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Southern Historical Society Papers, Volume 11. (ed. Reverend J. William Jones) 22 2 Browse Search
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Browsing named entities in Southern Historical Society Papers, Volume 11. (ed. Reverend J. William Jones). You can also browse the collection for G. W. J. DeRenne or search for G. W. J. DeRenne in all documents.

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Southern Historical Society Papers, Volume 11. (ed. Reverend J. William Jones), General Beauregard's report of the battle of Drury's Bluff. (search)
derate soldier on the Confederate monument, (the generous gift of the late G. W. J. DeRenne, Esq.)—the beautiful Pulaski monument, one of the finest in the world,—Hodtice of these books, his sketch of the distinguished compiler and publisher, Dr. DeRenne, and the correspondence concerning the bronze statute of the Confederate solnsaction of the usual routine business, the following communication from Mr. G. W. J. DeRenne was submitted by the President and ordered to be read: Savannah, May ave their memory from perishing, I am, madam, Very respectfully, etc., G. W. J. Derenne. The following resolutions were then offered and unanimously adopted by a rising vote: Whereas our fellow-citizen, G. W. J. DeRenne, has presented to this Association the bronze statue of a Confederate soldier, now crowning the mod by each of the officers of this Association; one copy to be presented to G. W. J. DeRenne, Esq., the other to the Georgia Historical Society, with the request that <
Southern Historical Society Papers, Volume 11. (ed. Reverend J. William Jones), Editorial paragraph. (search)
the Georgia Historical Society, the cemeteries, monuments, wharves, parks, cotton presses, &c., &c.—were rendered the more delightful by congenial company. We have asked a competent hand to write us, for future publication, some sketches of points of historic interest about Savannah, and we cannot further allude to them now than to say that we were particularly struck with the superb bronze statue of the Confederate soldier on the Confederate monument, (the generous gift of the late G. W. J. DeRenne, Esq.)—the beautiful Pulaski monument, one of the finest in the world,—Hodgson Hall, the Library of the Georgia Historical Society, which was the gift of Mrs. Telfair Hodgson as a memorial to her husband—and other points which we cannot now even mention. [By the way what more appropriate and beautiful monument to a deceased loved one can be erected than a Historical Society building? And is there not one somewhere who desires thus to connect the name of some loved one with a buildi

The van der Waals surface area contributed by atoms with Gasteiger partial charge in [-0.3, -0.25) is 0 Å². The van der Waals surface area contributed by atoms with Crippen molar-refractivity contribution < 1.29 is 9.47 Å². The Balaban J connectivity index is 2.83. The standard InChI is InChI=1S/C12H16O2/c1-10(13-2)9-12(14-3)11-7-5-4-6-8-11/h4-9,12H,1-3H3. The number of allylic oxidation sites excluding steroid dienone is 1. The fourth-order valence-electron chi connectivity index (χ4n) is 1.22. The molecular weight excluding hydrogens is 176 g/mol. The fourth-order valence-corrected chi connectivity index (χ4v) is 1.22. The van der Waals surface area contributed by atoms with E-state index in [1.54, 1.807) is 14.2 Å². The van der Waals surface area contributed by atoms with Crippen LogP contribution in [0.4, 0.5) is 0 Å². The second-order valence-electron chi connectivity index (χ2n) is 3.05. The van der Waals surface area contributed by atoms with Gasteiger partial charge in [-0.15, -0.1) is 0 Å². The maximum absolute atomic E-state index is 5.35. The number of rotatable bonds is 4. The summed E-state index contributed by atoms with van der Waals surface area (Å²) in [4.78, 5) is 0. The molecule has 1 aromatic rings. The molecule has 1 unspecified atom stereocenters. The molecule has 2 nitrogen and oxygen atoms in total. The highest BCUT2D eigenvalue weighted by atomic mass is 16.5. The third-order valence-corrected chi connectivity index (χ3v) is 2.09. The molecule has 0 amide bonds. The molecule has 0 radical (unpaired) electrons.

Southern Historical Society Papers, Volume 11. (ed. Reverend J. William Jones), Literary notices. (search)
the material which his facile pen has woven into an interesting and valuable narrative, which we cordially commend to all lovers of historic truth. Mrs. Derenne, of Savannah, Ga., has placed us under highest obligations for sending us beautiful copies of the rare and very valuable Wormsloe Quartos, and some other books. We had purposed copying from the admirable sketch of Colonel Charles C. Jones, Jr., his notice of these books, his sketch of the distinguished compiler and publisher, Dr. DeRenne, and the correspondence concerning the bronze statute of the Confederate soldier which he presented to the Ladies Memorial Association of Savannah; but our printers warn us that they are full, and we must defer this matter until our next issue. General Early has presented to the Society 600 copies of his able, interesting, and very valuable Memoir of the Last Year of the War for Independence in the Confederate States of America, and we would be glad to mail a copy to anyone sending us
Southern Historical Society Papers, Volume 11. (ed. Reverend J. William Jones), Sketch of Dr. G. W. Derenne. (search)
t Presbyterian Church, when, after the transaction of the usual routine business, the following communication from Mr. G. W. J. DeRenne was submitted by the President and ordered to be read: Savannah, May 21, 1879. The President of the Ladies' Memh, who, true to the dead, have sought to save their memory from perishing, I am, madam, Very respectfully, etc., G. W. J. Derenne. The following resolutions were then offered and unanimously adopted by a rising vote: Whereas our fellow-citizen, G. W. J. DeRenne, has presented to this Association the bronze statue of a Confederate soldier, now crowning the monument erected in the military parade of this city to the memory of the soldiers who perished for the cause they held more pret two copies of these proceedings be signed by each of the officers of this Association; one copy to be presented to G. W. J. DeRenne, Esq., the other to the Georgia Historical Society, with the request that it may be placed for preservation in the A